that in him should all fulness dwell: by which is meant, not the fulness of the deity, though it is read by some the fulness of the Godhead: which seems to be transcribed from Colossians 2:9; but though all the perfections of God are in Christ, as eternity, omnipotence, omniscience, omnipresence, immutability, independence, and necessary existence, and every other, or he would not be equal with God; nor could all the fulness of the Godhead be said to dwell in him, should anyone be wanting; yet this is a fulness possessed by him, that does not spring from, nor depend upon the Father's good will and pleasure; but what he naturally and necessarily enjoys by a participation of the same undivided nature and essence with the Father and Spirit: nor is the relative fulness of Christ intended, which is his church, so called, Ephesians 1:23; and will be so when all the elect are gathered in, and filled with all the gifts and graces of his Spirit, and are arrived to the measure of the stature of the fulness of Christ; for though every believer dwells in Christ, and Christ in him, yet the church is not said to dwell in Christ, but Christ in the church; moreover, as yet she is not his fulness, at least in the sense she will be, and much less can she be said to be all fulness: nor is this to be understood of Christ's fulness of fitness and abilities, as God-man and Mediator, to perform his work and office as such; though this may be taken into the sense of the text as a part, yet is not the whole; but rather chiefly that dispensatory communicative fulness, which is, of the Father's good will and pleasure, put into the hands of Christ to be distributed to others, is here designed. There is a fulness of nature in Christ; the light of nature is from him, and communicated by him to mankind; the blessings of nature are the blessings of his left hand, which he distributes to his people as he thinks fit; and all things in nature are subservient to his mediatorial kingdom and glory. There is a fulness of grace in him, out of which saints receive, and grace for grace, or a large abundance of it; the fulness of the spirit of grace, and of all the graces and gifts of the Spirit is in him; and of all the blessings of grace, as a justifying righteousness, pardon of sin, adoption, sanctification, even of all that grace that is implanted in regeneration, that is necessary to carry on and finish the good work upon the soul; there is a fulness of all light and life, of wisdom, and strength, of peace, joy, and comfort, and of all the promises of grace, both with respect to this world and that which is to come; and there is also a fulness of glory in him, not only the grace, but the glory of the saints, is laid up and hid with him, and is safe and secure in him: this is said to dwell in Christ, which implies its being in him; it is not barely in intention, design, and purpose, but it is really and actually in him, nor is it in any other; and hence it comes to be communicated to the saints: and it also denotes the continuance of it with him; it is an abiding fulness, and yields a continual daily supply to the saints, and will endure to the end of time, and be as sufficient for the last as the first believer; it is like the subject of it, the same yesterday, today, and for ever: and it also intends the safety of it: the saints' life both of grace and glory is hid with Christ, and is secure, it is out of the reach of men and devils, and can never be lost, or they deprived of it; and all this is owing not to any merits of men, to their faith and holiness, or good works, which are all the fruits of this fulness, but to the good will of God; "it pleased the Father" to place it here for them; it was owing to his good will to his Son, and therefore he puts all things into his hands; and to his elect in him, for, having loved them with an everlasting love, he takes everlasting care of them, and makes everlasting provision for them; it was his pleasure from all eternity to take such a step as this, well knowing it was not proper to put it into the hands of Adam, nor into the hands of angels, nor into their own at once; he saw none so fit for it as his Son, and therefore it pleased him to commit it unto him; and it is his good will and sovereign pleasure, that all grace should come through Christ, all communion with him here, and all enjoyment of him hereafter; which greatly enhances and sets forth the glory of Christ as Mediator, one considerable branch of which is, that he is full of grace and truth; this qualifies him to be the head of the church, and gives a reason, as these words be, why he has, and ought to have, the preeminence in all things.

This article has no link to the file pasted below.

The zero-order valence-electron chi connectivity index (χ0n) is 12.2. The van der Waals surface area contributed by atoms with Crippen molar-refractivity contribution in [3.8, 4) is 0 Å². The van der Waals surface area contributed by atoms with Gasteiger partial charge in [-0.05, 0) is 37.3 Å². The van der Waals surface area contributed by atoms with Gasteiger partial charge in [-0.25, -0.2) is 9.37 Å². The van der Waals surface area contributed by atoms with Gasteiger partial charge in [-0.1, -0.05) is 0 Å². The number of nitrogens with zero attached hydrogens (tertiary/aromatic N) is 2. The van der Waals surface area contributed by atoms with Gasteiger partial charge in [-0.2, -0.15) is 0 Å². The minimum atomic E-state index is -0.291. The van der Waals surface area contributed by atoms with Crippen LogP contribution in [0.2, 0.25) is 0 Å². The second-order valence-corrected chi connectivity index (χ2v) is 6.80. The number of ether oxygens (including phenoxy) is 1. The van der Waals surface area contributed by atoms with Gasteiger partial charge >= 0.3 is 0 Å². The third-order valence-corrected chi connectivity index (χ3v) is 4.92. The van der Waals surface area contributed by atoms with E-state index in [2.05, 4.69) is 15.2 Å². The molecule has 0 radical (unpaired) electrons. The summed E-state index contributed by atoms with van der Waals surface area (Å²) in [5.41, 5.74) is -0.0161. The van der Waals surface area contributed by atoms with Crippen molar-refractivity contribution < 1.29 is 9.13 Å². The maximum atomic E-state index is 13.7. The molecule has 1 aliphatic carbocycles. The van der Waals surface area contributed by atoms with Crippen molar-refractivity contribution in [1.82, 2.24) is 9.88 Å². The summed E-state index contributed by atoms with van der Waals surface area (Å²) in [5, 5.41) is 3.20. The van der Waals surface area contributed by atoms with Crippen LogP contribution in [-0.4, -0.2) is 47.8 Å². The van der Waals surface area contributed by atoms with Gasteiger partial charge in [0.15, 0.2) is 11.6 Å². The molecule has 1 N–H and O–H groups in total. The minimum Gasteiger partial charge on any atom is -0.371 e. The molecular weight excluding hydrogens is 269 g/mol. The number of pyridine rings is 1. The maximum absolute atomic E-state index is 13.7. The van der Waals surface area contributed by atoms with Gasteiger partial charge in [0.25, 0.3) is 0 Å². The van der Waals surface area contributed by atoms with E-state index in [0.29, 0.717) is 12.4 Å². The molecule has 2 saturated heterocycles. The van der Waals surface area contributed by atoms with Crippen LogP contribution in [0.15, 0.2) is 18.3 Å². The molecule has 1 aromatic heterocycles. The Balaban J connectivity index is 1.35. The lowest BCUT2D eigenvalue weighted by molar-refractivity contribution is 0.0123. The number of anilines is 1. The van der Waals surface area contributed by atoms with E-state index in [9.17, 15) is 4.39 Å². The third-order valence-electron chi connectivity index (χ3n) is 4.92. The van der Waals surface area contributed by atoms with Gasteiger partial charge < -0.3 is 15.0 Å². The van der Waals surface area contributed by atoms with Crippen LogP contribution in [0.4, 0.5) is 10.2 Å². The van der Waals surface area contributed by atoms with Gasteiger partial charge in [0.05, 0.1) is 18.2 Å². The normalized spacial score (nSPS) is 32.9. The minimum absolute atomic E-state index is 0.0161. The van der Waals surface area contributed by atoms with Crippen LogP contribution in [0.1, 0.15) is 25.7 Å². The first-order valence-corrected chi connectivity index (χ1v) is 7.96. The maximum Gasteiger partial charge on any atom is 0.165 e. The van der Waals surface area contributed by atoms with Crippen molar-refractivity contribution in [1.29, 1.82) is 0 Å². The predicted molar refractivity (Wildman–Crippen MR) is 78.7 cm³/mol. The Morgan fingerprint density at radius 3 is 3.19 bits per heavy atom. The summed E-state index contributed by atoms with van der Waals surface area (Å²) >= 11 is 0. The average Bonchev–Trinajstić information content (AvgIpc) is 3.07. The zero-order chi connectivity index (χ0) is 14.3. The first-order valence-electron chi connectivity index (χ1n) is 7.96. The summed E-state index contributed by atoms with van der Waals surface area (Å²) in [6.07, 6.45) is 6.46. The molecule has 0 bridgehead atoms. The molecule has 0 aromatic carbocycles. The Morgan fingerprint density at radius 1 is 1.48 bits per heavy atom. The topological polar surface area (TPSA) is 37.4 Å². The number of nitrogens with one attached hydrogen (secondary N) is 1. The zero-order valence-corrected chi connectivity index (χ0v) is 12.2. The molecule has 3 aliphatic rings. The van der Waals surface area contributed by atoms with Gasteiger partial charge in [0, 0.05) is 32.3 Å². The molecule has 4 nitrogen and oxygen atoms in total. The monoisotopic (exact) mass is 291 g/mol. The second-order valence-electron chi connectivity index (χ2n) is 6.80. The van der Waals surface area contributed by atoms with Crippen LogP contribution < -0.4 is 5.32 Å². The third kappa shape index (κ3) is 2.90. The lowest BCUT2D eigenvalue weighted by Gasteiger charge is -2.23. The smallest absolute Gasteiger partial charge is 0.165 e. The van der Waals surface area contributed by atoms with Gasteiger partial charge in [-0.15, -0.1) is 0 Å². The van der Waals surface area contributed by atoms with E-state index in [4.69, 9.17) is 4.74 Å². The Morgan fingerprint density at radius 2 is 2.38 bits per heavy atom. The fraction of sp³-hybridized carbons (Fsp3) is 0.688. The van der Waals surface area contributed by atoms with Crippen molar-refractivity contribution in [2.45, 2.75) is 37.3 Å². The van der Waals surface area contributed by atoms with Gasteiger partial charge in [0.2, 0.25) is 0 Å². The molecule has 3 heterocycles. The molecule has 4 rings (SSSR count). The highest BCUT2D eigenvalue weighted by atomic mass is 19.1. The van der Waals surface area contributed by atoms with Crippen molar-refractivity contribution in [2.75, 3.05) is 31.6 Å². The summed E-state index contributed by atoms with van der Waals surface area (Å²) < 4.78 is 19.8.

Jamieson-Fausset-Brown Bible Commentary
19. Greek, "(God) was well pleased," &c.
in him—that is, in the Son (Mt 3:17).
all fulness—rather as Greek, "all the fulness," namely, of God, whatever divine excellence is in God the Father (Col 2:9; Eph 3:19; compare Joh 1:16; 3:34). The Gnostics used the term "fulness," for the assemblage of emanations, or angelic powers, coming from God. The Spirit presciently by Paul warns the Church, that the true "fulness" dwells in Christ alone. This assigns the reason why Christ takes precedence of every creature (Col 1:15). For two reasons Christ is Lord of the Church: (1) Because the fulness of the divine attributes (Col 1:19) dwells in Him, and so He has the power to govern the universe; (2) Because (Col 1:20) what He has done for the Church gives Him the right to preside over it.
should … dwell—as in a temple (Joh 2:21). This indwelling of the Godhead in Christ is the foundation of the reconciliation by Him [Bengel]. Hence the "and" (Col 1:20) connects as cause and effect the two things, the Godhead in Christ, and the reconciliation by Christ.